Deciding to expand your family post infertility

heart missing piece

Once you’ve experienced an infertility diagnosis the decision to then go on and expand your family can be pretty harrowing.

What I didn’t mention last week when I posted on whether or not we would attempt to expand our family to include a third child is that on that particular day I was in a really dark place about it.

It was a place of true fear. I was afraid of having another child at a gap I couldn’t handle but then afraid to wait lest I never be able to have another at all. Nothing really seemed like the right solution. Do I choose to be sad now or do I never have another baby and live with the lingering sadness forever?

In this situation there is no choice without sadness.

There is at least a possibility for me that I will be able to conceive naturally and that is a lot more than what many other women can say.

Male factor infertility doesn’t miraculously change overnight and blocked tubes don’t suddenly let eggs through and this is the reality that many infertile families are dealing with.

Some have frozen embryos they can put their hopes in but others will need to undergo at least one more full stimulation cycle in an effort to add to their brood and even that doesn’t guarantee success.

It guarantees a great financial and emotional cost to them but it doesn’t guarantee a baby.

Given all this it has been a pretty full-on last two weeks here as we worked towards trying to make our decision. As it turns out, almost as soon as we decided yes our relationship hit another rocky patch so now I am really unsure how we will proceed. But anyway, that changes none of what is below.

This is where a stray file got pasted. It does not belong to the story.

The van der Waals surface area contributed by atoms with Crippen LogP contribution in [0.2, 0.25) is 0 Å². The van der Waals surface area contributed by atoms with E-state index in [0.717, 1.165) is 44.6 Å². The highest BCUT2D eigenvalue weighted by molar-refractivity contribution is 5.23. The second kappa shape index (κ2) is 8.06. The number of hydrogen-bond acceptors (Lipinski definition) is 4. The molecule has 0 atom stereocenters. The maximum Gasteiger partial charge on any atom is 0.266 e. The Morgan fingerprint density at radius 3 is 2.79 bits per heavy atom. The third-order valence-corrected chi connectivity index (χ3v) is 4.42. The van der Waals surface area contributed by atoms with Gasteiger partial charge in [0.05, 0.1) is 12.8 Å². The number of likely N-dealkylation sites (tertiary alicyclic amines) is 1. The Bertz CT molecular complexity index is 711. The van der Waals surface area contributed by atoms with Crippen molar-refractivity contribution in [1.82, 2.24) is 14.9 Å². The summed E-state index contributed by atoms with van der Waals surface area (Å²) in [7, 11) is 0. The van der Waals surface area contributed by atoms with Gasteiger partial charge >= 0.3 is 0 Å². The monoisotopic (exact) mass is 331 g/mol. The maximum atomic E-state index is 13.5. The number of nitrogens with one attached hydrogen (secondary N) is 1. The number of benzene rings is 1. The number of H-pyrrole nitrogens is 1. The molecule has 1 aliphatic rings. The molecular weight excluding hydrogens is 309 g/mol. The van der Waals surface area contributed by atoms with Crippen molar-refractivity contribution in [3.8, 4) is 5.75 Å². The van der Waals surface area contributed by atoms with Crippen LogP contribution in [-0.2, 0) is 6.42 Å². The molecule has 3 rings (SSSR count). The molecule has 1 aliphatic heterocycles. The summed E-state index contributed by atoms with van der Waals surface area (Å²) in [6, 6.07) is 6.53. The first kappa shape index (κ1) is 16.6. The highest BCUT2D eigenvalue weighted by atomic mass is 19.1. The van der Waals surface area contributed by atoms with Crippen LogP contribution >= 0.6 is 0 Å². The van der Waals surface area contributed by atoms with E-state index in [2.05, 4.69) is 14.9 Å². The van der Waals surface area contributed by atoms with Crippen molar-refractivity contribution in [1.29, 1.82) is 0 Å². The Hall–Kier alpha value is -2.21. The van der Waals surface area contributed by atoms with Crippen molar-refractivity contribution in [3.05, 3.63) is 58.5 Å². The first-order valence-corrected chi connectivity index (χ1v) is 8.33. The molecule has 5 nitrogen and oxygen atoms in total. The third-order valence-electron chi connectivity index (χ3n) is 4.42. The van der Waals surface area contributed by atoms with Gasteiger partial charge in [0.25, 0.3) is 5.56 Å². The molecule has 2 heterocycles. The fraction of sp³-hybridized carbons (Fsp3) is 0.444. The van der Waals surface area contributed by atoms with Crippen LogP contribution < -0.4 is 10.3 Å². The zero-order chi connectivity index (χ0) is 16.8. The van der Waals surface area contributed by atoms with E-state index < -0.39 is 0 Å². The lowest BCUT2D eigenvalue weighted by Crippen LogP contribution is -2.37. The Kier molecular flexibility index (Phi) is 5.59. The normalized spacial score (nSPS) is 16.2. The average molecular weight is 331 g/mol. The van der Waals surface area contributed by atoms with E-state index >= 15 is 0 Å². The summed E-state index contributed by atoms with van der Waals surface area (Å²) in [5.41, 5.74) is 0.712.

A snapshot of the baby decision making process post infertility


Start talking it over with your partner like you can actually just bonk and make an instant baby like most people. The first decision after all is

“Do you really want to grow your family”


Decide that yes, you probably do want to grow your family and feel a little bit heartbroken at what that means.

heartbroken infertility***

Have unprotected sex around your fertile window just in case you are, in fact, a miracle and conceive spontaneously. You never know, right?!?!

Cue headfuck.


Agonise during the two week wait. You will feel every little physical blip that resembles a pregnancy and be convinced that yep, you are a miracle. Infertility can bite your arse.


Feel extremely emotional about the whole thing, uncertain if you are actually ready to be a family of 3 and endlessly google “How do I know whether or not to have 3 children”. Read all those shitty articles about how parents of 3 are the most stressed. Cry.

crying infertility


With all the crying you must be hormonal, right? And that must mean pregnant, right? Maybe you really do want to be a mum of three. Is that relief you are feeling? You no longer even know.


Decide yes actually, you want another baby. FOR SURE. But decide it cannot be endless cycles of IVF, acupuncture and seasons of deprivation of all things enjoyable. You might be infertile but you are not mad. Yet.


Dive into a dark day. The two week wait and the symptom spotting is driving you mad. Can you actually do this again?

darkness questioning infertility


Take a pregnancy test 2 days before your period is actually due. Negative. You don’t feel sad but you also don’t feel relieved.

You feel resigned.

Of course you don’t fall pregnant instantly. You have endometriosis AND are less than three months from 41.

Even fertile women don’t fall pregnant instantly at almost 41.

Feel stupid.


Wonder what the hell you are fucking around for, like you have all the time in the world.